cushat - ring-dove
caw - Of rooks, crows, ravens, etc.: To utter their natural cry + coo/caw (dove/raven motif) + calling.
Cumhal (kul) (gael) - father of Fionn + Finn MacCool.
riven - split, cloven, rent, torn asunder
snae (Scottish) - snow + white as (the) driven snow - very white.
elicitus (pp.) (l) - drawn out, enticed forth + Joyce's note: 'at the next poll you will be elected or I'm not your elicitor bribe'.
reduce - to make subject to one, to cause to give obedience or adherence to; to bring down to a lower rank or position, dignity, etc. + seduce
Mag Raith (mogra) (gael) - son of Mac Raith ("son of grace"); anglic. MacGrath, etc. + Mac Gearoid (mok garod') (gael) - son of Gerald (i.e., Fitzgerald); anglic. Macgarret.
O'Culach[ain] (o'kulekh[an]) (gael) - descendant of Culach[an] (diminutive of culach, "fat")
O'Muirch[eartaigh] (o'mwirkh[arti]) (gael) - descendant of Muirch[eartach] ("navigator")
Mac Fiannnaidhe (mok fieni) (gael) - son of Fiannaidhe ("soldier")
cockadoodle - to crow
cheeping (chicks) → cheep - the short weak cry of a young bird + Joyce's note: 'sookadoodling sweeple cheeping'.
Fionn na nGall (fin nu noul) (gael) - Fionn ("fair") of the Foreigners + Dun na nGall (gael) - Fort of the Foreigners; anglic. Donegal + na nGall (Irish) - of the foreigners (epithet of Diarmaid MacMurchadha who invited Normans to Ireland).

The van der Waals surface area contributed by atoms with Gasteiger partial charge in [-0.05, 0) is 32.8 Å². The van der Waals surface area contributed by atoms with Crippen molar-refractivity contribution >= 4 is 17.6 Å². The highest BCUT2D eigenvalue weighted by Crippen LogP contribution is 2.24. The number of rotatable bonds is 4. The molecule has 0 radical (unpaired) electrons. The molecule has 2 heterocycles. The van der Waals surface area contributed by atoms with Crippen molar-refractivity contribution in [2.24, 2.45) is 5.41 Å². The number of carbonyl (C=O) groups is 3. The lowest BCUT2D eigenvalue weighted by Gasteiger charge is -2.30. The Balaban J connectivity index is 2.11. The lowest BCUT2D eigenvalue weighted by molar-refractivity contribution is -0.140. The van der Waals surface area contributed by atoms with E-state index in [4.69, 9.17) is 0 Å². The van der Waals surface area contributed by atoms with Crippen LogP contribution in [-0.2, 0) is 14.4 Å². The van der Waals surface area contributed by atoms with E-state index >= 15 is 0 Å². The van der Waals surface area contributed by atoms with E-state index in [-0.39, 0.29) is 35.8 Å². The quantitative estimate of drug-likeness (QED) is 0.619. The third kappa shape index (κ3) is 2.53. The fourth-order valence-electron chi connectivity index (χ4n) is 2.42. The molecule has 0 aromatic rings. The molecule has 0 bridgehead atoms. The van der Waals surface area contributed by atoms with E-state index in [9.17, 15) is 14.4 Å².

pot - to put into a pot
po - a chamber-pot; a peacock + pot de chambre (fr) - chamberpot + Joyce's note: 'It's like potting the poe to shame on the dresser' → Brenda Maddox: Nora, 109: (of Eva, Joyce's sister, and Nora, Joyce's wife, in 1910) 'One day, after working to arrange the furniture, they all fell into chairs to admire the effect. Suddenly Nora picked up a chamber pot and placed it triumphantly upon the highest piece of furniture in the room. Eva winced. None of the Joyce girls, she felt, would do anything so common'.
dresser - a sideboard or table in a kitchen on which food is or was dressed; formerly also, a table in a dining-room or hall, from which dishes were served, or on which plate was displayed; low table with mirror or mirrors where one sits while dressing or applying makeup; furniture with drawers for keeping clothes.
tam = Tam o' Shanter bonnet, cap - a soft woollen bonnet with flat circular crown, the circumference of which is about twice that of the head, formerly worn by Scottish ploughmen, etc.; introduced, in a modified form, c 1887 as a head-dress for girls and young women.
Uncle Tom - the name of the hero of Uncle Tom's Cabin, a novel (1851-2) by Harriet Beecher Stowe, used allusively for a Black man who is submissively loyal or servile to White men.
caubeen - an Irish hat, old hat + Joyce's note: 'Uncle Tims Caubeen on the brows of Viker Eagle' → VICEREGAL LODGE - The residence of the President of the Irish Republic, North of the Main Road in Phoenix Park, vicinity of Cabra Gate. Built in 1751, it was the Viceregal Residence 1782-1922. Tim Healy occupied it as 1st Governor-Geneneral of the Irish Free State ("Uncle Tim's Cabin") in 1922.
fuddy-duddy - an old-fashioned, stuffy person + holy father.
antilope = antelope + antelope shoes + Joyce's note: 'antelopes I saved for' (only last two words crayoned; the entire entry is circled in green crayon).
for so long
penisole (it) - peninsulae + Joyce's note: 'Pennisola'.